42. Evensong, mattins, mass, and all the day hours to be attended by all in the church. The bell for mattins on the night of the Nativity to ring at one o'clock, and mattins to begin at two; on the principal feasts and the greater doubles, the bell to ring at four, and mattins to begin at five; on other festivals and ordinary days, the bell to ring at five, and mattins to begin at six.
43. Solemn processions are to be made round the cloister, following in all things the use of Sarum, and in the mass, the canonical hours, and in all other observances, the same use to be observed. The feasts of St. Lawrence, St. Edmund king and martyr, and blessed Edward king and martyr, and St. Katherine, are to be celebrated as doubles. Also on the morrow of All Souls Day solemn mass to be sung of St. Winifred virgin and martyr, and on the vigil of the Nativity of St. John Baptist solemn mass to be sung of St. Etheldreda.
44. There are to be sung three masses daily, together with the chapter mass, when it happens, after the Sarum use; the first, the mass of our Lady, to be sung in the lady chapel with the choristers; the second, without note, a mass of requiem for Richard II., Henry IV., and for Edmund and Isabella, children of Edward the founder, Henry V. the patron (when departed), and Edward the founder, and all faithful souls; the third, a sung mass of the day according to use of Sarum.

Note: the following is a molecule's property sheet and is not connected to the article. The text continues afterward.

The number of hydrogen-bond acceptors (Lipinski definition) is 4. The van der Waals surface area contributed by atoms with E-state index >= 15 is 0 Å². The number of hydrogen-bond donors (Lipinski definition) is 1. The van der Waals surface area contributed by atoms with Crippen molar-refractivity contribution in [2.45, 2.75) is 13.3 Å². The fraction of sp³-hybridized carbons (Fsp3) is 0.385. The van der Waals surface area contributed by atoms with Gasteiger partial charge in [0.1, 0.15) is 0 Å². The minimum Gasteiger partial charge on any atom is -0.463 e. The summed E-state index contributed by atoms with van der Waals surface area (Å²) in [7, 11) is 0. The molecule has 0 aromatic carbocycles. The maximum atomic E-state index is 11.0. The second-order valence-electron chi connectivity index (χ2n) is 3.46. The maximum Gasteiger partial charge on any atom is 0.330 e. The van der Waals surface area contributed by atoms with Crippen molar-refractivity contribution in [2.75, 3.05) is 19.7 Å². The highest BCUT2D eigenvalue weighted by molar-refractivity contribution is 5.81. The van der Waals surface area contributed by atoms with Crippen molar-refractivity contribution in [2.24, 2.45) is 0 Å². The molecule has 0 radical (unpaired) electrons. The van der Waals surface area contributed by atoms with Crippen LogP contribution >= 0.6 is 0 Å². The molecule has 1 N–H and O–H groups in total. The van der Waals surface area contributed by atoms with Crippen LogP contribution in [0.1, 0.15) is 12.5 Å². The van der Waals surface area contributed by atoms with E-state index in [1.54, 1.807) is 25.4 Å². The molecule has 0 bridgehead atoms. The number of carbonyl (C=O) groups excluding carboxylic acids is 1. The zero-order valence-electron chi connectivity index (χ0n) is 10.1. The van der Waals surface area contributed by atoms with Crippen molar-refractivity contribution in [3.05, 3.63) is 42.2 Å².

45. In addition to these three regular masses, a mass of the Holy Spirit for the good estate of Henry V. to be sung on Passion Sunday, with special collects; also a private mass for a like purpose every Sunday.
47. The three ordinary masses, and the chapter mass when it happens, are to be celebrated by those chaplains who can best be spared from the quire and singing according to a table put forth by the precentor. All other masses to be taken in turn by the fellows. The master to celebrate at high mass on the principal feasts.
49. The master, precentor, and all the fellows to say a mass of requiem on the last day of February for Richard II.; on St. Cuthbert's Day for Henry IV.; for Edmund, the father of Edward the founder, on 1 August; and for Isabella, the mother of the founder, on 23 December.
51. All to be present at evensong, mattins, masses, and other hours. Every Saturday corrections or fines to be imposed by the master and precentor for all absences or late comings, or other offences (especially in quire), committed during the week. For neglect of the offices, castigation or fines are to be imposed, and as a last resource expulsion.
Any one late at mattins to be fined 1d., or late at prime, terce, sext, nones, or compline ½d.; any chaplain on the mass rota neglecting to attend, a groat. Such fines to be divided among those present.